Does Driving With Parking Brake On Damage the Brake?
How many times does it happen that you start driving the car only to realize that it appears to be dragging? It happens due to driving with parking brake on and it is an easy mistake to make. People often forget to disengage it when they are absentminded or driving a vehicle they are not used to.
Does driving with parking brake on damage your vehicle? Let’s get the answer along with why you need to put on the brake, the symptoms occur when you accidentally keep driving with the brake on, and the consequences.
Why Do You Need To Put The Parking Brake On?
Applying the parking brake is necessary when you park the car on a slanted road or steep incline. Normally, leaving the vehicle on gear after switching off the engine is enough to keep it standstill. But, it can move if the shifter does not function for some reasons and allow the gears to let loose.
The brake is also a lifesaver when ‘hang driving’ – which is driving slowly uphill or a steep incline with frequent stops. Parking brakes keep your vehicle in place, especially the ones with a manual transmission, in multi-level parking spaces and cities where there are high roads with multiple traffic stops.
The parking brakes also help the vehicles to stay steady on icy surfaces. You can also apply it when the car is on a flat ground because even that kind of surfaces has slight inclines. The best practice to keep your car safe anywhere is to use the parking brake and engage the first gear (manual transmission) or park (automatic transmission).
The Symptoms A Car Shows When Driving With Parking Brake On
Many drivers forget to release the parking brake before kicking off the engine. The first sign the car will show is the lack of power. You will feel that something is dragging it behind and you cannot run it with the full power.
When you will drive the car for too long without disengaging the brake, the brake pad will get so hot that you will smell a sharp burning odor.
What Happens If You Keep Driving With Parking Brake On?
When you forget disengaging the parking brake before taking off, the braking pads or shoes drag against the rotors or drums, creating a huge amount of friction and heat. It won’t cause any permanent damage have you driven for a short distance or at a low speed. A standard deceleration system can withstand a tremendous amount of heat. But, if you drive for too long at high speeds, say one or two hours at 80 miles, it will cause some serious havoc:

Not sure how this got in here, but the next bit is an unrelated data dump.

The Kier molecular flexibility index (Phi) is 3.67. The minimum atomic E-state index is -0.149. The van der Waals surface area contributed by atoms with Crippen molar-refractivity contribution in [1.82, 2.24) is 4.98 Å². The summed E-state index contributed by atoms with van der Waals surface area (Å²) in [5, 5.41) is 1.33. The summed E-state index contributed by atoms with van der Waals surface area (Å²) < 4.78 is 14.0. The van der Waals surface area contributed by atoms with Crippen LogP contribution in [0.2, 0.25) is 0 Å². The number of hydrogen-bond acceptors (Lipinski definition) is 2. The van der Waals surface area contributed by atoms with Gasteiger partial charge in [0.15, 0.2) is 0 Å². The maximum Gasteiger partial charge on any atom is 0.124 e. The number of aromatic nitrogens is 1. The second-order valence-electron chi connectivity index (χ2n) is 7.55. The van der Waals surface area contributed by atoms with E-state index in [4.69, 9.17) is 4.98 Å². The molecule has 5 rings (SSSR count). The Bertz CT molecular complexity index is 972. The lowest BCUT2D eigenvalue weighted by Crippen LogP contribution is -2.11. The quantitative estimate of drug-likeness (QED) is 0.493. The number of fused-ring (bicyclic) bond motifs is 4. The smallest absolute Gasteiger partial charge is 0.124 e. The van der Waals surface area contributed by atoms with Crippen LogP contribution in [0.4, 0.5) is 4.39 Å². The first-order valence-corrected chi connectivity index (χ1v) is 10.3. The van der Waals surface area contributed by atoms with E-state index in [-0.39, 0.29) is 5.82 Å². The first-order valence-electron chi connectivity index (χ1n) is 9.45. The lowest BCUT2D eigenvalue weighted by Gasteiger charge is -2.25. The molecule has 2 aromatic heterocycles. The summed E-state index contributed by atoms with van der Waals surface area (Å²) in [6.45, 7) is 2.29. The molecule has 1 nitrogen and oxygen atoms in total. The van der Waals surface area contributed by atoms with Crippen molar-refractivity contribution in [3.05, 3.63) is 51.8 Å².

Destruction Of The Rotors And Pads
Driving with the parking brake fully engaged for an extended period of time, many parts can wear out prematurely due to the immense friction and heat the braking system generates. The faster you drive, the quicker these parts will get damaged.
It may lead to wheel-bearing damage along with toasting the rear binders. Be ready to repair or change the shock absorber, caliper, axle seal, and a few other components. Additionally, the engine undergoes a high amount of strain.
Overheated Brake Fluid
The heat from the friction can get into the brake fluid and can bring it to a boiling point given that you are driving at high speeds for a long time. Although, boiling brake fluid is a rare incident. The most common effect is a glaze on the brake pads, which makes them slippery. As a result, the braking system has to work harder to stop the vehicle.
If you don’t repeat the mistake, the glaze will disappear over a period of time and allow the braking system to work normally.
It depends on the extent of applying the parking brake. If it is lightly applied, the brakes won’t suffer much despite you driving the car around. But, driving the vehicle after applying the parking brake all the way in may cause the braking system sizeable damage.
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What Measures To Take To Prevent The Damage?
You don’t need to worry if you drive a front-wheel car. The vehicle is unlikely to move with the parking brake on, and even if it does, you will immediately know because of the dragging of the tires.
The new models of cars and trucks have an indicator light that comes on if the driver starts driving with parking brake on. Some latest models come with an electric parking brake. Such a braking system disengages on its own when the vehicle starts moving, preventing any type of damage to happen.
The old models of rear-wheel-drive vehicles can be a problem though. The engine does not need to put much effort to overturn the brake. In addition, the vehicle will also run so smoothly that you won’t notice the problem until there is a huge damage or failure of several components. The only solution, in this case, is to be careful and check whether the parking brake is on before kicking off the engine.